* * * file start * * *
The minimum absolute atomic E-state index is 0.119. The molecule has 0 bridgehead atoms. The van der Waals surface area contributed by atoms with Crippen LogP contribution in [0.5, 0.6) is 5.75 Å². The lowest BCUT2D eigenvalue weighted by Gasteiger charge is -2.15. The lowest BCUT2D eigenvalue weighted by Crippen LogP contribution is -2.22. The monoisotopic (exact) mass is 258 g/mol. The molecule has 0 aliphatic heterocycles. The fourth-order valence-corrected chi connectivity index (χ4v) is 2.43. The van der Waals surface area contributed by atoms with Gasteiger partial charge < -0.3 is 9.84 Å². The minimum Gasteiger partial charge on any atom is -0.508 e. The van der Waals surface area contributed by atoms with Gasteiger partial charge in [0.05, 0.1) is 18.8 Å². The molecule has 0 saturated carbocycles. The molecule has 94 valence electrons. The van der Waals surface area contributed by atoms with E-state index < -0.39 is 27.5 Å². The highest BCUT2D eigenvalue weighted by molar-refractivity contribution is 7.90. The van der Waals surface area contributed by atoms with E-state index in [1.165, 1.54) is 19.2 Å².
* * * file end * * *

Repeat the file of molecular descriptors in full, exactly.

The minimum absolute atomic E-state index is 0.119. The molecule has 0 bridgehead atoms. The van der Waals surface area contributed by atoms with Crippen LogP contribution in [0.5, 0.6) is 5.75 Å². The lowest BCUT2D eigenvalue weighted by Gasteiger charge is -2.15. The lowest BCUT2D eigenvalue weighted by Crippen LogP contribution is -2.22. The monoisotopic (exact) mass is 258 g/mol. The molecule has 0 aliphatic heterocycles. The fourth-order valence-corrected chi connectivity index (χ4v) is 2.43. The van der Waals surface area contributed by atoms with Gasteiger partial charge < -0.3 is 9.84 Å². The minimum Gasteiger partial charge on any atom is -0.508 e. The van der Waals surface area contributed by atoms with Gasteiger partial charge in [0.05, 0.1) is 18.8 Å². The molecule has 0 saturated carbocycles. The molecule has 94 valence electrons. The van der Waals surface area contributed by atoms with E-state index < -0.39 is 27.5 Å². The highest BCUT2D eigenvalue weighted by molar-refractivity contribution is 7.90. The van der Waals surface area contributed by atoms with E-state index in [1.165, 1.54) is 19.2 Å².